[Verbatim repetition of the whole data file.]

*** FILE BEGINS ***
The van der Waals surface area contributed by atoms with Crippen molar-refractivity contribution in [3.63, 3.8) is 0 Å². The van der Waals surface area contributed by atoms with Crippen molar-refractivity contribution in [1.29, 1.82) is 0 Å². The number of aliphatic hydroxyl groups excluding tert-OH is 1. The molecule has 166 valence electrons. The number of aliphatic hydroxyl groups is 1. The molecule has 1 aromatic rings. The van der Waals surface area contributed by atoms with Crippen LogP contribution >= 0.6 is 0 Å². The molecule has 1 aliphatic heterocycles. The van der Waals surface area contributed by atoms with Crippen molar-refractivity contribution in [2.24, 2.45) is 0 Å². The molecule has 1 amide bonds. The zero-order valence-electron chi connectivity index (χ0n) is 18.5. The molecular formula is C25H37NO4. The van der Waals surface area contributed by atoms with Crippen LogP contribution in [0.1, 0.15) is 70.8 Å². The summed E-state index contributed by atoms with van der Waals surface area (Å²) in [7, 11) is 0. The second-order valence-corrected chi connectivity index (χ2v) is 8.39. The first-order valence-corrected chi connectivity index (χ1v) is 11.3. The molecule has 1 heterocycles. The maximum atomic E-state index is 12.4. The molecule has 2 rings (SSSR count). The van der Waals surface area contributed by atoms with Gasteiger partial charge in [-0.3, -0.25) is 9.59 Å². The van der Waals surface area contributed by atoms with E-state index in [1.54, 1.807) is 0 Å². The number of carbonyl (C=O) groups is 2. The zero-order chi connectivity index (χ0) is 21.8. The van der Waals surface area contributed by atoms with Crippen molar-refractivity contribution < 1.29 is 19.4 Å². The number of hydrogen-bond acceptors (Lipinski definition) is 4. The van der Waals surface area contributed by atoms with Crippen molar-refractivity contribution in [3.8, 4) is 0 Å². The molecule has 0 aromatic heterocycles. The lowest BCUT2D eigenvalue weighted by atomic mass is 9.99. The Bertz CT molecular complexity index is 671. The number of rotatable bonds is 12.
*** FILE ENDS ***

The van der Waals surface area contributed by atoms with Crippen molar-refractivity contribution in [3.63, 3.8) is 0 Å². The van der Waals surface area contributed by atoms with Crippen molar-refractivity contribution in [1.29, 1.82) is 0 Å². The number of aliphatic hydroxyl groups excluding tert-OH is 1. The molecule has 166 valence electrons. The number of aliphatic hydroxyl groups is 1. The molecule has 1 aromatic rings. The van der Waals surface area contributed by atoms with Crippen LogP contribution >= 0.6 is 0 Å². The molecule has 1 aliphatic heterocycles. The van der Waals surface area contributed by atoms with Crippen molar-refractivity contribution in [2.24, 2.45) is 0 Å². The molecule has 1 amide bonds. The zero-order valence-electron chi connectivity index (χ0n) is 18.5. The molecular formula is C25H37NO4. The van der Waals surface area contributed by atoms with Crippen LogP contribution in [0.1, 0.15) is 70.8 Å². The summed E-state index contributed by atoms with van der Waals surface area (Å²) in [7, 11) is 0. The second-order valence-corrected chi connectivity index (χ2v) is 8.39. The first-order valence-corrected chi connectivity index (χ1v) is 11.3. The molecule has 1 heterocycles. The maximum atomic E-state index is 12.4. The molecule has 2 rings (SSSR count). The van der Waals surface area contributed by atoms with Gasteiger partial charge in [-0.3, -0.25) is 9.59 Å². The van der Waals surface area contributed by atoms with E-state index in [1.54, 1.807) is 0 Å². The number of carbonyl (C=O) groups is 2. The zero-order chi connectivity index (χ0) is 21.8. The van der Waals surface area contributed by atoms with Crippen molar-refractivity contribution < 1.29 is 19.4 Å². The number of hydrogen-bond acceptors (Lipinski definition) is 4. The van der Waals surface area contributed by atoms with Crippen molar-refractivity contribution in [3.8, 4) is 0 Å². The molecule has 0 aromatic heterocycles. The lowest BCUT2D eigenvalue weighted by atomic mass is 9.99. The Bertz CT molecular complexity index is 671. The number of rotatable bonds is 12.